By Heidi Arndt, RDH, BSDH
One of the biggest struggles I see working with dental practices with multiple doctors is the challenge the hygiene team has juggling several different treatment philosophies, and trying to prepare patients for different doctors’ diagnoses.
Here’s an example: When the hygienists see a cracked filling, they know Dr. Smith will want to watch it. However, they know Dr. Jones will want to restore the tooth and possibly recommend a crown.
Dr. Smith supports the dental hygienists’ findings and recommendations regarding periodontal treatment, no matter what. However, Dr. Jones often questions the dental hygienists’ findings and tells patients, “Let’s see how you are at your next recall appointment.”
This is a frustrating scenario for the hygienists to deal with. The longer this scenario plays out, the more the hygienists will stop educating and prepping patients toward restorative, preventive, or periodontal treatment. The result will affect the success of your practice and the health of your patients.
Creating a common practice philosophy could be one of the most valuable things you do for your practice. Here are some guidelines.
1. Develop a group philosophy through written protocols and systems. These protocols and systems should cover everything that happens from the time the staff makes first contact with the patient to last contact with the office. Be clear, specific, and ensure everyone understands and commits to the philosophy.
2. Meet with your team. If you’re struggling with implementation, and the situations above are common in your practice, then you should meet with your team and get their honest assessment and feedback regarding the inconsistencies in the practice:
• “Do you feel there are differences between the doctors’ treatment philosophies?”
• “What do you see as the major difference?”
• Use some case studies to spark discussion with the team.
3. Doctors, schedule a meeting together and discuss the responses you received from the team. If your team was willing to give you examples, review the examples together and discuss everyone’s philosophy with the cases represented. Although there may be different opinions, use this opportunity to learn from each other and come to a consensus on how you will diagnose and what treatment you will recommend in the represented cases. Here are some questions you should consider discussing:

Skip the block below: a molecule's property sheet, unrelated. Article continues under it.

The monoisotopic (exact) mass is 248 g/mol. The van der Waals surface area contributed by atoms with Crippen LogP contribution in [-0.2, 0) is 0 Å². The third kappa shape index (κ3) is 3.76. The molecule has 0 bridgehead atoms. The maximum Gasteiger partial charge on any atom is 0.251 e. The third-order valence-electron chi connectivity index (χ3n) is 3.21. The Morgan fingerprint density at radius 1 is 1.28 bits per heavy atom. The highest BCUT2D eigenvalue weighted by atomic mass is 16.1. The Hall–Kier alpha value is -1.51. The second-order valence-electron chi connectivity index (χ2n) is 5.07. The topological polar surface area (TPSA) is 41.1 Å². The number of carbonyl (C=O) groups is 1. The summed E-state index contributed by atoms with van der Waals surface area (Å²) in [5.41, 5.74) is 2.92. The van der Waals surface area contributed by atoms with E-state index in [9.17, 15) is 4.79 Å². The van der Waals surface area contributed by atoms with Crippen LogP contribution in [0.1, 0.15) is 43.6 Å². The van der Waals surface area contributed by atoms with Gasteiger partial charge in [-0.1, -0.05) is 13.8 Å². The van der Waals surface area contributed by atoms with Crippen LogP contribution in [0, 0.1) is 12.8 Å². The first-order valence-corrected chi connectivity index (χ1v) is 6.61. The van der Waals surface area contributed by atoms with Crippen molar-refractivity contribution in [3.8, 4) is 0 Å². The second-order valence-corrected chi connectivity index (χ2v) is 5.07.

• When do you recommend a crown versus a filling?
• What type of radiographs will you take on new patients?
• At what interval will you update radiographs on your patients?
• When (and on what teeth) do you recommend sealants?
• How can you support the recommendations made from the hygiene team in relation to periodontal treatment?
• When do you recommend an onlay vs. a crown?
4. Come together. Once you’ve reached a consensus as a doctor group, you should bring your team together again with new or revised protocols/systems, and teach them your common treatment philosophy. Then be sure to answer the challenging questions again that were presented to you at the first meeting. This workshop will be powerful and productive!
5. Put these systems and protocols into practice and discuss them regularly. This is not something you can discuss once and expect to stick. This needs to be a regular discussion with your team. And remember, if you add new team members, you will need to bring them up to speed with the group philosophy.
If you have a team member (doctor or hygienist) who is not following the team philosophy, be sure to address the person right away, before they erode the efforts of the rest of the team.
A common philosophy will create consistency and synergy. These are all things your patients, your team, and you are looking for.
Editor's Note: If you’re looking for a guide to creating a consistent philosophy in your practice, contact the author at hei[email protected] to schedule a time to discuss your needs.
Heidi Arndt, RDH, BSDH has worked in the dental field for 18+ years. Her experience ranges from working as a treatment coordinator, dental assistant, and practice manager before graduating from the University of Minnesota with a bachelor’s degree in Dental Hygiene. In 2011, Heidi founded Enhanced Hygiene. She is dedicated to helping dental practices realize their total hygiene profit potential through the development of their hygiene team, quality patient care, patient-centric service and by empowering the entire team.